A systematic review on mortality in children with CAs has been published (doi: 10.1371/journal.pmed.1003356). 17 registries have submitted their linkage data quality and mortality analysis results to the CRR. Four papers on mortality (10-year survival, temporal and geographic variations, rare structural anomalies, and accuracy of causes of death) have been drafted for publication.

13 registries have run the linkage data quality scripts and the majority included controls from the background population. Two clinicians have identified different national coding systems for 5 countries (Wales, Italy, Spain, Denmark, Finland). Data on risk of hospitalisation, length of stay, prenatal diagnosis, intensive care, use of antibiotics, anti-asthmatics, anti-diabetics, anti-seizure and cardiac medications have been analysed in several meta-analyses for 5 draft publications thus far.

A questionnaire was circulated to all registries and a report and public summary on educational provision for children with CAs is available online. The WP5 analysis plan is based on education outcomes of 5 to 16-year-old children using data from the National Pupil Database (England and Wales) and data from Finland (national tests only at 16 years old). Information on special education needs is obtained from the National Pupil Database (England and Wales) and from Denmark. Due to differences in countries’ recording and evaluation of education achievements, different syntax scripts have been written for each registry involved. A systematic review on educational achievements of children with CAs has been registered (PROSPERO #CRD42017074675) and submitted for publication.

A variety of dissemination activities promoting the project are ongoing. An information pamphlet has been created, translated into 5 languages and distributed. A Parent Area has been created on the website with lay summaries available. Parents of children with CAs have been consulted in different countries using face-to-face focus groups. A multi-national survey has been released in 9 languages and disseminated using social media and parent support group contacts, ensuring wide geographic and demographic coverage. This survey investigates the support and information parents received following their child’s diagnosis and the impact of COVID-19. Over 1,002 responses from the 10 participating countries have been received.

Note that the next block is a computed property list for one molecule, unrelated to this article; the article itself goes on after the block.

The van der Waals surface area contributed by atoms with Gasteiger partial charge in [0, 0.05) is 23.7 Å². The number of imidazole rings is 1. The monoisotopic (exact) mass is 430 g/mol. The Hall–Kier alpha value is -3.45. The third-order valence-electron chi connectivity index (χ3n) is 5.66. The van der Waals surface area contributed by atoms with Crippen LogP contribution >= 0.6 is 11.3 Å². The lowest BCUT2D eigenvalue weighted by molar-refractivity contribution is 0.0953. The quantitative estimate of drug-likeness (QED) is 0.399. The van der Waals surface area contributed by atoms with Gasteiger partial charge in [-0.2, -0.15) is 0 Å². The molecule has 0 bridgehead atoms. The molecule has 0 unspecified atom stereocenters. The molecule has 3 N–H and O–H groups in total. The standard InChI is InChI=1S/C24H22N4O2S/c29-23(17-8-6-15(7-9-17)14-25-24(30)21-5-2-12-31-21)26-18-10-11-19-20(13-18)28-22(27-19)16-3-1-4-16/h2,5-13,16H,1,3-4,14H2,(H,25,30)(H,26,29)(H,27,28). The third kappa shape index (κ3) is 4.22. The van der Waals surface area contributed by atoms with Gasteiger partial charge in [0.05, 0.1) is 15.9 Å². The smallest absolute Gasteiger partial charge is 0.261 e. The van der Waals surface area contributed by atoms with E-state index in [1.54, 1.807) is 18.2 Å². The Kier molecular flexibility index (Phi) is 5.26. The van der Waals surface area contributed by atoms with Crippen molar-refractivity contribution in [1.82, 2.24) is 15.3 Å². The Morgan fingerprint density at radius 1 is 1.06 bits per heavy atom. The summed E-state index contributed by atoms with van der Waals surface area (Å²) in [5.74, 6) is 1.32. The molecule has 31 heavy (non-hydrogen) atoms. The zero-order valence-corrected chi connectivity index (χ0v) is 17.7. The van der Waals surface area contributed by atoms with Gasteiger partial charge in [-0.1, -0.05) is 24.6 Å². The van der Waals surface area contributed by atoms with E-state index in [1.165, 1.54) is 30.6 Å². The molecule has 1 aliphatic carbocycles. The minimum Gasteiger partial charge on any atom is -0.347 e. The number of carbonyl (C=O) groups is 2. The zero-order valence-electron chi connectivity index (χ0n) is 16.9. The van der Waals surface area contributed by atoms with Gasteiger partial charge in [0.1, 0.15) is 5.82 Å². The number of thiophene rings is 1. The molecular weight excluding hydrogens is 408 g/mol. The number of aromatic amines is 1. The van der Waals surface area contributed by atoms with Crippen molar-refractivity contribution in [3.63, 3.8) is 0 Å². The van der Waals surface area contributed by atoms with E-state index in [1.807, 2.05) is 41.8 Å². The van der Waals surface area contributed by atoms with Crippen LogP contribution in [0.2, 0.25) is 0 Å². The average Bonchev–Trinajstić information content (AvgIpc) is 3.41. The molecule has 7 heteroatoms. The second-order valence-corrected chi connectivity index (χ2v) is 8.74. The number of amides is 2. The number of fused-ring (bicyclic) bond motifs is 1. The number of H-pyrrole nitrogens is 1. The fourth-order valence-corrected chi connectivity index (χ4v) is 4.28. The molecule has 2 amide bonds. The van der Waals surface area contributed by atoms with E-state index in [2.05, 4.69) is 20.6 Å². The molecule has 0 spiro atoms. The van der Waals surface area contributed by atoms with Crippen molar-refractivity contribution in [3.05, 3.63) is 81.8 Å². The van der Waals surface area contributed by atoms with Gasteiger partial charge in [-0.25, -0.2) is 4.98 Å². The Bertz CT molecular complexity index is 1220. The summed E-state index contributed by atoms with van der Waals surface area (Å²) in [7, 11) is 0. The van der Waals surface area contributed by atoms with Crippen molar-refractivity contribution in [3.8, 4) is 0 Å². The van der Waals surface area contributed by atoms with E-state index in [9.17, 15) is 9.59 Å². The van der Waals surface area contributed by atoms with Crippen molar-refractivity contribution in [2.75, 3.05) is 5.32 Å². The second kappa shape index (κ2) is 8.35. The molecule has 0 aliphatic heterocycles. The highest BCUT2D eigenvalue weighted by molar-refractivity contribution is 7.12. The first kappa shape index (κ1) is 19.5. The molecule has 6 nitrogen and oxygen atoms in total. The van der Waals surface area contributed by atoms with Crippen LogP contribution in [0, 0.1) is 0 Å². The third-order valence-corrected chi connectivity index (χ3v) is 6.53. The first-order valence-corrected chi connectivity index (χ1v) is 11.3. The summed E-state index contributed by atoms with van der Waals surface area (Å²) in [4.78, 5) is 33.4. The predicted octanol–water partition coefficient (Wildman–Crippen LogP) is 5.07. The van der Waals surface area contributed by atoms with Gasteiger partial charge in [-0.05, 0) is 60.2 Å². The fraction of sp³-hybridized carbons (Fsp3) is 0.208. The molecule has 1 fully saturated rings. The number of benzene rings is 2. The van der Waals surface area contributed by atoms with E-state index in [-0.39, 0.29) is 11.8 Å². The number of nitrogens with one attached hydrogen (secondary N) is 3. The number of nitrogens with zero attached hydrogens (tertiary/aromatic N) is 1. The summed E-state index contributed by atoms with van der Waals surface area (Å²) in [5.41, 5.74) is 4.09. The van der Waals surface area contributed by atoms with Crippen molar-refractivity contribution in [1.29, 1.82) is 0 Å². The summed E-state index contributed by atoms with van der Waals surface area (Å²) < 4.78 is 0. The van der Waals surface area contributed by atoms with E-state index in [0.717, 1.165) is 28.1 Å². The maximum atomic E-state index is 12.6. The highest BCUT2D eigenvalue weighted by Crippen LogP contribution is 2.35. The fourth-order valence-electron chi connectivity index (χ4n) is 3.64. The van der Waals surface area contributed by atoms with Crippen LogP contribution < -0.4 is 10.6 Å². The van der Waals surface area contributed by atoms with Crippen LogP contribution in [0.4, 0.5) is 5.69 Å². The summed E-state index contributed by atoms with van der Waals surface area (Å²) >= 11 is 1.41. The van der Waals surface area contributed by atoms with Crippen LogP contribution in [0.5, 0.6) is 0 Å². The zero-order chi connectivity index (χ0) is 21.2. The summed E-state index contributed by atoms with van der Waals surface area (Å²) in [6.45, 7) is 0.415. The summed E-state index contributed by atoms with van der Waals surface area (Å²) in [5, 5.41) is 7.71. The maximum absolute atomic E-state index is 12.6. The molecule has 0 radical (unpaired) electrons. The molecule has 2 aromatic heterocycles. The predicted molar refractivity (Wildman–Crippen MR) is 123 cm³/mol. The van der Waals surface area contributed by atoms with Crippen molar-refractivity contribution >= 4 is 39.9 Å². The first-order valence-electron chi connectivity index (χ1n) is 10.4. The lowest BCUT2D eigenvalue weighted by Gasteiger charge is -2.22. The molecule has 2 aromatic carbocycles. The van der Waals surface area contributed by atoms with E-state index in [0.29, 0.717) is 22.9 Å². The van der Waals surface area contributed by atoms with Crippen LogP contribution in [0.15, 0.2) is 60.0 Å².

The project will be the 1st to establish a comprehensive set of independent standardised databases containing consistently coded and verified information on the morbidity, mortality and educational experiences of children with CAs up to age 10 across Europe. It will be an invaluable resource for research to be conducted to improve the survival and morbidity of these children and will also establish methods for continued data collection and collaboration across Europe.

The project will demonstrate that by setting up the correct infrastructure, protocols and coding guidelines, data and expertise can be truly shared and analysed across Europe obtaining enough information on often rare diseases to inform and optimise personalised care and treatment decisions for these children.

The proposed work will be the first to exploit the enormous potential of electronic health records in a standardised manner across Europe. Not only will the study provide guidance on research for CAs, but it will also provide a template for how to establish other European cohorts such that routine electronic data can be used for both research and surveillance.
Group Photo EUROlinkCAT researchers
Project Logo/Header
Map of participating Sites and countries